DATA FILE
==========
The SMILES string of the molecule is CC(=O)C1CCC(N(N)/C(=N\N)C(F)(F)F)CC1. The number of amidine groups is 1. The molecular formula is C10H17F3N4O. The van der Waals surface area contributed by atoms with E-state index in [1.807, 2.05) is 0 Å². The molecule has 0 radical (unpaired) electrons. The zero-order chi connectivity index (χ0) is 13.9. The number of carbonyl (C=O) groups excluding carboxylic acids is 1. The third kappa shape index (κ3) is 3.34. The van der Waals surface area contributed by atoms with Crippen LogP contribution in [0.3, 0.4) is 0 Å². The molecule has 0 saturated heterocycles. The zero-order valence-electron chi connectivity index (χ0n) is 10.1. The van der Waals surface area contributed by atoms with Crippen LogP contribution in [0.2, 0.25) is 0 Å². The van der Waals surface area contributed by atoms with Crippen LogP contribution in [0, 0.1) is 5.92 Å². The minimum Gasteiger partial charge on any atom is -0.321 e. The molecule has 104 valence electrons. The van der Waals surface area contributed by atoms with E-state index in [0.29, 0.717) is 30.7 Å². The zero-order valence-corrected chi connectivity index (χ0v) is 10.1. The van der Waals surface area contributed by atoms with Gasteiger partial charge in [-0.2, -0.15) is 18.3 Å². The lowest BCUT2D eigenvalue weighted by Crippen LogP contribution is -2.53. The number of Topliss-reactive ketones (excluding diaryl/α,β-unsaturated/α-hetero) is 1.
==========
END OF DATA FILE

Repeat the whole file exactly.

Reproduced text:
The SMILES string of the molecule is CC(=O)C1CCC(N(N)/C(=N\N)C(F)(F)F)CC1. The number of amidine groups is 1. The molecular formula is C10H17F3N4O. The van der Waals surface area contributed by atoms with E-state index in [1.807, 2.05) is 0 Å². The molecule has 0 radical (unpaired) electrons. The zero-order chi connectivity index (χ0) is 13.9. The number of carbonyl (C=O) groups excluding carboxylic acids is 1. The third kappa shape index (κ3) is 3.34. The van der Waals surface area contributed by atoms with Crippen LogP contribution in [0.3, 0.4) is 0 Å². The molecule has 0 saturated heterocycles. The zero-order valence-electron chi connectivity index (χ0n) is 10.1. The van der Waals surface area contributed by atoms with Crippen LogP contribution in [0.2, 0.25) is 0 Å². The van der Waals surface area contributed by atoms with Crippen LogP contribution in [0, 0.1) is 5.92 Å². The minimum Gasteiger partial charge on any atom is -0.321 e. The molecule has 104 valence electrons. The van der Waals surface area contributed by atoms with E-state index in [0.29, 0.717) is 30.7 Å². The zero-order valence-corrected chi connectivity index (χ0v) is 10.1. The van der Waals surface area contributed by atoms with Gasteiger partial charge in [-0.2, -0.15) is 18.3 Å². The lowest BCUT2D eigenvalue weighted by Crippen LogP contribution is -2.53. The number of Topliss-reactive ketones (excluding diaryl/α,β-unsaturated/α-hetero) is 1.